are originally from Johannesburg,
South Africa, will be the featured
singers and speakers. They have
lived and evangelized in the Unit-
ed States for the past 15 years.
The revival will be held at a
different church each night. The
Jan. 20 service will be at South-
side Christian Fellowship in Win-
ter Garden. The Jan. 21 service
will be at the Kirkman Road
Family Life Worship Center. The
Pine Hills Church of God of
Prophecy will host Jan. 22, and
the Ocoee Church of God of
Prophecy will host the service on
Jan. 23.
For directions, service times
and more information, call Bish-
op Kenneth Kincaid at 407-855-
4399.


Shuffleboard Club
The first 2005 meeting and
potluck of the Winter Garden
Shuffleboard Club was held Jan.
11 with 18 members present.
Hostesses were Doris Merchant
and Dorothy Wasbum.
Five new members were pre-
sent: Carl and Betty Helland,
Wilma Waldren, Barb Cattermon
and Hazel Martin.
The annual tournament will be
held Feb. 16 with a rain. date of
Feb. 23.
The next meeting will be Feb.
1 with Betty Helland and Mary
Black as hostesses.

New Horizons Church
hosts Scout Sunday
The New Horizons Christian
Church in Winter Garden will
welcome Boy Scouts, Cub Scouts
and their families for Scout Sun-
day on Jan. 30. The church spon-
sors Boy Scout Troop 120 and
Cub Scout Pack 120.
Not only will the Scouts be rec-
ognized that morning, but some
of them will also participate in the
church service.
The public is invited to attend
to show their support of Scouting.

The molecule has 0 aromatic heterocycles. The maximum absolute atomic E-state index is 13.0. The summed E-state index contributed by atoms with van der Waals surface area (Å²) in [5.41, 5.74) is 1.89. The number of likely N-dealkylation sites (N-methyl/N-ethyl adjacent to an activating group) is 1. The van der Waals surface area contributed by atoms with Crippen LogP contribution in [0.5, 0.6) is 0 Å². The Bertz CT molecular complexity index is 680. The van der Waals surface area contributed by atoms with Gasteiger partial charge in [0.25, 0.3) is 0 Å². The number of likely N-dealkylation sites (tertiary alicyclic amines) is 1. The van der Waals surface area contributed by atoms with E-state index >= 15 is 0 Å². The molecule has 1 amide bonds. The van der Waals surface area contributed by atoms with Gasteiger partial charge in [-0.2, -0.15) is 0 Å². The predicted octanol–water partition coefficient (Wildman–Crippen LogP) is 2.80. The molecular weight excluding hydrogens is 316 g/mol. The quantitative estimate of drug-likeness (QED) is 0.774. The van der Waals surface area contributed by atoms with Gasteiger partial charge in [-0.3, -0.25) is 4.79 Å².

The church is located in the
West Orange Shopping Center at
616 S. Dillard St.
For more information, call the
church office at 407-654-5050.


Garden Cathedral
hosts evangelist
Evangelist Darrell Glass will
be the featured speaker in revival
services at Garden Cathedral
Church of God at 7:30 p.m. Jan.
23-26.
The Rev. Glass began his min-
istry in 1966 at the age of 16. He
has traveled and ministered in
many states, as well as having
served as a senior pastor for 24
years.
He received his bachelor's
degree from Lee University in
Cleveland, Tenn. He is an
ordained bishop with the Church
of God in Cleveland and has
served on numerous boards and
committees within the denomi-
nation. He and his wife, Debra,
have worked together since 1974
and reside in Stockbridge, Ga.
Everyone is invited to the
revival services.
Garden Cathedral is located at
1001 W. Plant St. in Winter Gar-
den, For directions, call 407-
656-1855.0

I U


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1 ; r, Garden.Heritage Museum
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Who are these men? Why are they wearing women's dresses? The Winter Garden History
Center would like to know details about this unidentified photograph that turned up there. Rod
Reeves, History Center director, thinks they could be baseball players (sitting in a dugout) who
lost some sort of bet. Anyone with information can call the center at 407-656-3244.


Earning the cycling merit badge
Boy Scout Troop 210 of Winter Garden recently peddled 10 miles on the West Orange Trail as
part of the requirements for the cycling merit badge. The troop has 6 more rides planned,
including a 50-mile ride in 1 day. Their calendar can be found at www.BSATroop210.info.


AARP to meet
All local residents who are 50
years or older are invited to join
the AARP Chapter 3697 on Feb.
7 at the Hyde Park Club House
on Colonial Drive in Winter
Garden. The meeting begins at
1 p.m.
The chapter dos not require
that a person join for the first
few visits. With the national
AARP card, the cost is only $2
per year to keep up with the lat-
est developments and activities
of interest to senior citizens.
Mark the calendar for the first
Monday of each month for the
chapter meetings.
For more information, call
407-656-4813 or 407-905-
9802.

Duplicate bridge
N-S: 1: B. Burch-B.J. Ellis 2: